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What is my Body Doing during Labor and Childbirth?

By HERWriter
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your body during labor and childbirth MonkeyBusiness Images/PhotoSpin

Today’s society is very much an information-based society. Most people recognize or believe that the more you understand about how something works, the easier it is to handle.

The increase in the use of doulas and midwives is part of this, at least in terms of giving birth. Still, many women don’t really know what their bodies are doing during childbirth.

Stages of Labor: Pre-Labor and Stage 1

While pre-labor or prodromal labor isn’t considered an “official” stage of labor, most every woman experiences it even though they may not realize it. During this stage, the uterus, baby, and cervix are all preparing for birth. (1)

This stage includes what’s known as Braxton Hicks contractions, which are usually irregular and unpredictable in length and timing. They may begin several hours or days before the onset of labor.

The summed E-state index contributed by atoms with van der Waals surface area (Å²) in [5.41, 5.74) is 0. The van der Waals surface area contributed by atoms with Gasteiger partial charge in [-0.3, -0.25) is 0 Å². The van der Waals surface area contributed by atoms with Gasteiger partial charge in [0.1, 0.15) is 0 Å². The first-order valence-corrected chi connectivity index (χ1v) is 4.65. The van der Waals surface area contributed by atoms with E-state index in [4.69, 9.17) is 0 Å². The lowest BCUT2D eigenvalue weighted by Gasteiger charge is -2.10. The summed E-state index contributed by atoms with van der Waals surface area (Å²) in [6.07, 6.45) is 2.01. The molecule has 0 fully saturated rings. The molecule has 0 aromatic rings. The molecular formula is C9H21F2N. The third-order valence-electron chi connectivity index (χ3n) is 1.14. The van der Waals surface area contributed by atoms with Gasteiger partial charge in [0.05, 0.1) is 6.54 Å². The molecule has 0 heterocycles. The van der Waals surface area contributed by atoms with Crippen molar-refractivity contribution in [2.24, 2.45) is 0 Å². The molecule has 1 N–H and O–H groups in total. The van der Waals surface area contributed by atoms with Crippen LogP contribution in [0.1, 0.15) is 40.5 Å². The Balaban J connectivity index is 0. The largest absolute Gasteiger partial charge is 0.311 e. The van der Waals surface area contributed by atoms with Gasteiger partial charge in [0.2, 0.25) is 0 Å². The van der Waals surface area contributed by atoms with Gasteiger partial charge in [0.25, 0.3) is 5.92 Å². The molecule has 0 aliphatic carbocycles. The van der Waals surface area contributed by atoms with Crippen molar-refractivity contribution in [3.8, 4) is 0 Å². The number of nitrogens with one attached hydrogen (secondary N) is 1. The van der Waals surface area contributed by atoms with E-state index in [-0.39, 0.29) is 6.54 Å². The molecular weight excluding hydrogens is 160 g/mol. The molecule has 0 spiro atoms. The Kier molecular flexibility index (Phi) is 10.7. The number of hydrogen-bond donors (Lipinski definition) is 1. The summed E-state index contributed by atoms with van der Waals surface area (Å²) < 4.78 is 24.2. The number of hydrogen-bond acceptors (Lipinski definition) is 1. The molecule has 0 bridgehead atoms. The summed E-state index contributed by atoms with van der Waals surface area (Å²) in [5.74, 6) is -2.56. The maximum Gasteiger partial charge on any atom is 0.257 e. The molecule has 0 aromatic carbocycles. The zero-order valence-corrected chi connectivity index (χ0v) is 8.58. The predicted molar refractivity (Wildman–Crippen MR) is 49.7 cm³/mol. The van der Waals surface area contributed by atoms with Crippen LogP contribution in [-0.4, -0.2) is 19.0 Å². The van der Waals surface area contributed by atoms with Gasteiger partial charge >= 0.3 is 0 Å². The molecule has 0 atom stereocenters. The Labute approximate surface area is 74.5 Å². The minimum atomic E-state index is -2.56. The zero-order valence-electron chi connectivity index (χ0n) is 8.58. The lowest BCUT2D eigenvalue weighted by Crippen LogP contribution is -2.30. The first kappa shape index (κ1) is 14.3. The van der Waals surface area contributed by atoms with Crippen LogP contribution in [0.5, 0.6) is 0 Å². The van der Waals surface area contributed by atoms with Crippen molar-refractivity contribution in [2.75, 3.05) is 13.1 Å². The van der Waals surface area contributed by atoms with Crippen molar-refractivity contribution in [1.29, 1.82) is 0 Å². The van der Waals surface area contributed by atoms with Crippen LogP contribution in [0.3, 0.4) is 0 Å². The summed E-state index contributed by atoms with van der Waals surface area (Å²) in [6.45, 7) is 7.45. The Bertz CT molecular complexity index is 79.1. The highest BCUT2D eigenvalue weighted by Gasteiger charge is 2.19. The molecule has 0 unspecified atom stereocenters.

During this phase, the cervix moves from its normal posterior position to a forward or anterior position. The cervix also softens and thins (effacement), and may begin to dilate. Many mothers lose the mucus plug that has kept the cervix closed during the pregnancy. (1) The membranes may rupture as well.

In the first stage, active labor is divided in three phases: latent, active and transition.

During the latent phase, your contractions will grow stronger, become more regular and progressively closer together until you are four to five centimeters dilated. This occurs because the baby’s head is putting pressure on the cervix. It is also common to experience loose bowel movements because of the pressure on the rectum. (1)

Once you’ve reached four to five centimeters dilation, the active phase starts.

The purpose of this phase is to further widen the cervix in preparation for pushing. Contractions occur approximately every two minutes and last from 30 to 60 seconds each until you reach nine centimeters. This can take from a couple of hours to up to 10 hours or more. (1)

Transition is the last stage of preparation as the body works towards 10 centimeters dilation. Contractions come one to two minutes apart and can last up to 90 seconds. (1)

Stages of Labor: Stage 2

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We value and respect our HERWriters' experiences, but everyone is different. Many of our writers are speaking from personal experience, and what's worked for them may not work for you. Their articles are not a substitute for medical advice, although we hope you can gain knowledge from their insight.